With the intention of starting a nature walk in NTU next year, we conducted our very first recce session last Friday. The purpose of this nature walk is to introduce to NTU staff and students the types of flora and fauna (mostly flora though) that can be found on our garden campus, to increase awareness and in the process nature appreciation. Yunnan gardens was chosen as our first location to start the nature walk, partly due to its high concentration of flora in a designated area, and also its links to NTU history and culture.
Dr Shawn Lum kindly agreed to come down and conduct this recce cum guided walk for us. A total of about 10 people turned up for the walk, a myriad of people from various nationalities (China, Vietnam, Myanmar, Indonesia, India, Singapore), but with the common interest to learn more about the biodiversity on campus and to share it with fellow students and staff as nature guides.
Among the trees that we saw was a saga tree. As we found out from Dr Lum, the red seeds of the saga tree are sometimes collected and given during Valentine's day as a representation of love.
Moving on, near the replica gate to Nan Tah, were two majestic trees, a Banyan tree (in the middle) and a Sea Almond (on the right). The actual Nan Tah gate is actually still standing, somewhere in Jurong West. In the past, between the actual gate and where NTU now stands was all rubber, and students had to walk through the rubber plantations to get to class.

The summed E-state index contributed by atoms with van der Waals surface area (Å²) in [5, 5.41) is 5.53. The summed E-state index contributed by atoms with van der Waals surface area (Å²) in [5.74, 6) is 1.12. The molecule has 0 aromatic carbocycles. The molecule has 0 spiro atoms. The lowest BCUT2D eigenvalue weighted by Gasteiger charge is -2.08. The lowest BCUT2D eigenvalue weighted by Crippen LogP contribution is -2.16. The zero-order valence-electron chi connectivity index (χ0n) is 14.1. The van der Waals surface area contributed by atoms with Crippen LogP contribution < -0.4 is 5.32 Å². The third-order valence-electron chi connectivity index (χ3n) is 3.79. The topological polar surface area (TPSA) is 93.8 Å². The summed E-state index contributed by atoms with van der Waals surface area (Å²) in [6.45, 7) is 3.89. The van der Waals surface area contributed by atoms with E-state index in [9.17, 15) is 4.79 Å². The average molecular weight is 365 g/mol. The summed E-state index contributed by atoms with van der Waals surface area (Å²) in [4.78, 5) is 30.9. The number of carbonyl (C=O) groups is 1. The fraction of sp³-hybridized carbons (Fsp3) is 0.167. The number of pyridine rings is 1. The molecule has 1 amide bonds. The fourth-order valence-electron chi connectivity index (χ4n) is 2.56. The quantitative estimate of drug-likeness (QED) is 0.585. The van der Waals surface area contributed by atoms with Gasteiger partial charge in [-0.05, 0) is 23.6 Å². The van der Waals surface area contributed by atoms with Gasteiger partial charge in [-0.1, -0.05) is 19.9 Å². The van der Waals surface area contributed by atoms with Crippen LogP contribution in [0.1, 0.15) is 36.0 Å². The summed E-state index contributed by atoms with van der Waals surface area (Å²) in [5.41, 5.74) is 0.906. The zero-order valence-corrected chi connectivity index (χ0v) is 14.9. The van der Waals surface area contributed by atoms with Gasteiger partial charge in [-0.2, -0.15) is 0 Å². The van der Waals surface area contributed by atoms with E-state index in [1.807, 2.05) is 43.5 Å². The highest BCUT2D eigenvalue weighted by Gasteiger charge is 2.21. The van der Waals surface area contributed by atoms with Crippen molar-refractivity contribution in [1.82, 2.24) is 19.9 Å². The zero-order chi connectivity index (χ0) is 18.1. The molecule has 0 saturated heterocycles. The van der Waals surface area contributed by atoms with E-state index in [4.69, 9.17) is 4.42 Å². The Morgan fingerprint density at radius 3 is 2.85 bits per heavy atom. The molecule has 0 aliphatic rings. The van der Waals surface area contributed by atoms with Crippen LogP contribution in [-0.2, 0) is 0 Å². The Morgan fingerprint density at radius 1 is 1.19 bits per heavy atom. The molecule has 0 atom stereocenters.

We also found a few cycads planted in the garden. These trees have been around since ancient times, and are non-flowering (compared to similar looking, but much larger, palms, which do flower).
Below a Trumpet tree,
we found saplings of Brown Heart, Sea Almond, etc. Knowing that these trees normally do not disperse their seeds too far from the parent tree, the logical explanation was that there were bats that took the fruits from the other trees, returned to the Trumpet tree to eat it, and dropped the seeds onto the grass below, where the saplings germinated.
The seed of the Brown Heart looks like this (when dried)
We also found a few Kapok trees. Kapok is a cotton-like fluff that is found in the fruit, but is not strong enough to be made into thread. It was commonly used as fill in pillows/bolsters in the past.
There was also a rather big Hop tree, with distinctive purple flowers covering the whole canopy of the tree. These flowers were in fact individual buds.
We found a woody fungus growing out from the grass. It was pretty interesting as the fungus seems to have grown around the grass, with a few blades actually sticking out of the fungus itself.
Near the end of our walk, we reached a Yellow Saraca tree, with a whole gathering of Birds' Nest Fern below it. Very few flowers were in bloom at this time of year though.
Dr Lum indeed gave us alot of information during the short recce, too much to remember for one time. However, over the subsequent training sessions in December with more walks around the garden to familiarise ourselves with the flora and fauna there, we will slowly gather enough knowledge to be able to share our garden campus with others.